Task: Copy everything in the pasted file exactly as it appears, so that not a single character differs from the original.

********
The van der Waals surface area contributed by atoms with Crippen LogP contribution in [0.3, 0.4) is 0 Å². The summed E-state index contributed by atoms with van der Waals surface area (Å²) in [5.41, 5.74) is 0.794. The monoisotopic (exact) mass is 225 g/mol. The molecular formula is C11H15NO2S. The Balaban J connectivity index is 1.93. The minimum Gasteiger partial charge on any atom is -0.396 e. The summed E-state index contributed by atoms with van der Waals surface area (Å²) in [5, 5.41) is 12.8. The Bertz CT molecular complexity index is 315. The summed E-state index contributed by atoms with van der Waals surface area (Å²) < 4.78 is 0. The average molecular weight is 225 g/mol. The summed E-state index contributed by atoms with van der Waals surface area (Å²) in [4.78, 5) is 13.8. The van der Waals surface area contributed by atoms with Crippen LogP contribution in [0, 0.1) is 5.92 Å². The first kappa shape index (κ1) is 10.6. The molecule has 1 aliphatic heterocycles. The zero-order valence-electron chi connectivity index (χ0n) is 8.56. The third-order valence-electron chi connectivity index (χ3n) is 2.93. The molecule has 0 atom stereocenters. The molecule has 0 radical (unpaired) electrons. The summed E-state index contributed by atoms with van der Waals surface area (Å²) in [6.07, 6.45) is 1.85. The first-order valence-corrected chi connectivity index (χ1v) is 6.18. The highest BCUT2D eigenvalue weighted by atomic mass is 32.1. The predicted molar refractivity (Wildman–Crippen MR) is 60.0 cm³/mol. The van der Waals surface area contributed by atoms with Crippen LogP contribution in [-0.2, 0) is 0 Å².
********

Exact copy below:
The van der Waals surface area contributed by atoms with Crippen LogP contribution in [0.3, 0.4) is 0 Å². The summed E-state index contributed by atoms with van der Waals surface area (Å²) in [5.41, 5.74) is 0.794. The monoisotopic (exact) mass is 225 g/mol. The molecular formula is C11H15NO2S. The Balaban J connectivity index is 1.93. The minimum Gasteiger partial charge on any atom is -0.396 e. The summed E-state index contributed by atoms with van der Waals surface area (Å²) in [5, 5.41) is 12.8. The Bertz CT molecular complexity index is 315. The summed E-state index contributed by atoms with van der Waals surface area (Å²) < 4.78 is 0. The average molecular weight is 225 g/mol. The summed E-state index contributed by atoms with van der Waals surface area (Å²) in [4.78, 5) is 13.8. The van der Waals surface area contributed by atoms with Crippen LogP contribution in [0, 0.1) is 5.92 Å². The first kappa shape index (κ1) is 10.6. The molecule has 1 aliphatic heterocycles. The zero-order valence-electron chi connectivity index (χ0n) is 8.56. The third-order valence-electron chi connectivity index (χ3n) is 2.93. The molecule has 0 atom stereocenters. The molecule has 0 radical (unpaired) electrons. The summed E-state index contributed by atoms with van der Waals surface area (Å²) in [6.07, 6.45) is 1.85. The first-order valence-corrected chi connectivity index (χ1v) is 6.18. The highest BCUT2D eigenvalue weighted by atomic mass is 32.1. The predicted molar refractivity (Wildman–Crippen MR) is 60.0 cm³/mol. The van der Waals surface area contributed by atoms with Crippen LogP contribution in [-0.2, 0) is 0 Å².